- Entertainment and Media»
Sissieretta Jones Lives
Black Patti's Story
The Soprano is one in a series of Digging up Bones. It is absolutely necessary to shed light on these personalities from the past. Many of whom did not receive then and many do not now receive the true recognition for their talents. Sissieretta Jones was born in Portsmouth, Virginia in 1868 five years after President Lincoln issued the Emancipation Proclamation. Which was done under his authority of the commander and chief of the army and navy. Under section 2 article 2 of the constitution. The previous information was added in order to give you an ideal of the thinking at the time. Nevertheless and in spite of all of the negative circumstances she became known worldwide. He parents Minister Jeremiah Joyner and wife Henrietta recognize at an early age their child had talent. Consequently, they sent her to the Providence Academy of Music in 1883. Here she studied under Italian prima Donna Ada Baroness Lacombe. The life of Sissieretta Jones was an indication of what was possible.
Many people have great potential; all they need is the opportunity to exhibit the possibilities. Fortunately today we have avenues were one can showcase their talents. During these days they were not present. So what did Sissieretta Jones do? She opened up her own establishment. This made it possible for her friends and family to see her showcase her talent. For instance she was the first African American to perform at what would become Carnegie Hall but her family were not allowed due to the prevailing thought pattern of the day. Researching her story reminds me of Madame CJ Walker the first person to become a millionaire in the United States. These women had a sense of themselves and knowledge of their abilities. Now, Mrs. Jones after marring David Richard Jones a news dealer and bellman. During the 1880s she was inducted into the New England Conservatory in Boston.
There she studied under the famous African American Soprano Flora Batson. The young and beautiful Mrs. Jones caught the eye of promoters after giving a stirring performance to a crowd of approximately five thousand at the Boston Music Hall. Batson received top billing as “Queen of Song”. Jones was listed as a rising soprano Mme S.J.Jones. Her major break would come in at the Wallack’s Theater in New York, this where she came in contact with the manager of the Italian prima donna Adelina Patti. After this performance she was dubbed “black Patti” according to inside sources. This is the type of person who opened doors and paved the way for the famous Leontyne Price. Mrs. Jones was not particular partial to the nickname “Black Patti” nevertheless it attached itself to her and clung tenaciously.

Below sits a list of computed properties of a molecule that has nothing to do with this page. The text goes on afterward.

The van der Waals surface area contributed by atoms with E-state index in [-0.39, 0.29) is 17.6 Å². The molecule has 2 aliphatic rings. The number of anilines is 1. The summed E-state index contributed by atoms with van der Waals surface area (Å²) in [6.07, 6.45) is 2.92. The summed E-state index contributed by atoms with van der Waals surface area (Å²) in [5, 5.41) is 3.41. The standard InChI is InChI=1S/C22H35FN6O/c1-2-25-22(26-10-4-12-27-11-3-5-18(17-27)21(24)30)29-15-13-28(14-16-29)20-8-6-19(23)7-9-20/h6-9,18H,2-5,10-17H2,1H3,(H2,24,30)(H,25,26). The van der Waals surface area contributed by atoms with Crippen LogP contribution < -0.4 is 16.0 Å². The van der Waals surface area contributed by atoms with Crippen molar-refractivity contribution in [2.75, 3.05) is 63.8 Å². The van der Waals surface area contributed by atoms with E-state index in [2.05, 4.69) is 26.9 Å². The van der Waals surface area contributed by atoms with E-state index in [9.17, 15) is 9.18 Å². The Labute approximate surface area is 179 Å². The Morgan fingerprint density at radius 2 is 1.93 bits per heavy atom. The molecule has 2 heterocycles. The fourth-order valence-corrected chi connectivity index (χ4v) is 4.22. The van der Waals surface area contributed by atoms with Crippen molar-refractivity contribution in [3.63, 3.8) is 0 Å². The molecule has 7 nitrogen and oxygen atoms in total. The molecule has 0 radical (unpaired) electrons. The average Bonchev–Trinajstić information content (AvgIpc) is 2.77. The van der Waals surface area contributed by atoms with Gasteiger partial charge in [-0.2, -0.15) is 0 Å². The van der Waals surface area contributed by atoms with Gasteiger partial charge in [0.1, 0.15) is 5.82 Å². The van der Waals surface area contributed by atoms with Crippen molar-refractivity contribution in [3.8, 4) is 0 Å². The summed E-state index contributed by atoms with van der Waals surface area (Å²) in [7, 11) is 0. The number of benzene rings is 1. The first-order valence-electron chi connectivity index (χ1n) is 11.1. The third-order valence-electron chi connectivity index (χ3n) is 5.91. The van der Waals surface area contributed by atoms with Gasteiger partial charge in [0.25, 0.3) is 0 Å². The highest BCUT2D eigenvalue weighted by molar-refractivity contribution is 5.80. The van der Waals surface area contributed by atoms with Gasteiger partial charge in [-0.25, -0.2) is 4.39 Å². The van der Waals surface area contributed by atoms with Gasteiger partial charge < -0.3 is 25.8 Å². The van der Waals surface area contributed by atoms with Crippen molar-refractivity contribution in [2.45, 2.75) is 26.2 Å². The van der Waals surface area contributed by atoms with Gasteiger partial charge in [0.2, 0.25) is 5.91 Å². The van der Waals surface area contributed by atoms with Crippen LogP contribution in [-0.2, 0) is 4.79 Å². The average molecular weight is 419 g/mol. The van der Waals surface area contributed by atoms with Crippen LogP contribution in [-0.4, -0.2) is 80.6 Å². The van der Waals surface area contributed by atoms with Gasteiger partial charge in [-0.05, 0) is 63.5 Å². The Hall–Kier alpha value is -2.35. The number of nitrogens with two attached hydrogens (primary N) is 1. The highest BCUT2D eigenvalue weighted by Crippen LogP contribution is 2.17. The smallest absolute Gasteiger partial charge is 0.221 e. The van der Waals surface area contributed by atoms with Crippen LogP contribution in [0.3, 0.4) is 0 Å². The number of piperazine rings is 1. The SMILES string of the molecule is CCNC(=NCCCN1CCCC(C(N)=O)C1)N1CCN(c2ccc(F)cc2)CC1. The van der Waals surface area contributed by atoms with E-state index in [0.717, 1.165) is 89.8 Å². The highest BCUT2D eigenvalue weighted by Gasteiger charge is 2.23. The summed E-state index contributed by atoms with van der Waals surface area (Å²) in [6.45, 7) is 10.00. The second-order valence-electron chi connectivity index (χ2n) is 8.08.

The increased popularity and the beauty of her voice led to tours with the famous Tennessee Jubilee Singer in 1888-1891. William Henry Harrison and his guest enjoyed a performance by Mrs. Jones, matter of fact there would be four performances at the White House. She would perform for Presidents Grover Cleveland, William McKinley and Theodore Roosevelt. In 1892 her popularity would increase with a performance with the famous baritone Harry T. Burleigh as the first African Americans to perform in Madison Square Garden. This Music Hall would receive a new name two years later ”Carnegie Hall. Three years after Andrew Carnegie lay the corner stone in1890 Mrs. Jones was invited to sing at the Chicago’s World’s Fair. As her popularity increased she traveled to Berlin, Munich, Paris, Cologne, Milan, India, Australia and London. Unfortunately, Her European tour ended due to an illness in the family. Upon returning home in 1896 the singer had to admit that with few exceptions the classical stage in America was close to African Americans. So in 1896 she formed the Black Patti Troubadours and toured the country. The choice turned out to be a lucrative one. She was locked into a 40-week season at an annual salary of 20,00 per year. This reminds me of the legendary James Brown who decided to promote himself as it turns out it was more lucrative for him as an entertainer. According to Mr. Brown “it is better to make 40 thousand dollars a night versus 1500.00 a night. As a great man from Chicago one stated and it remains relevant to day “Learn To Do For Self"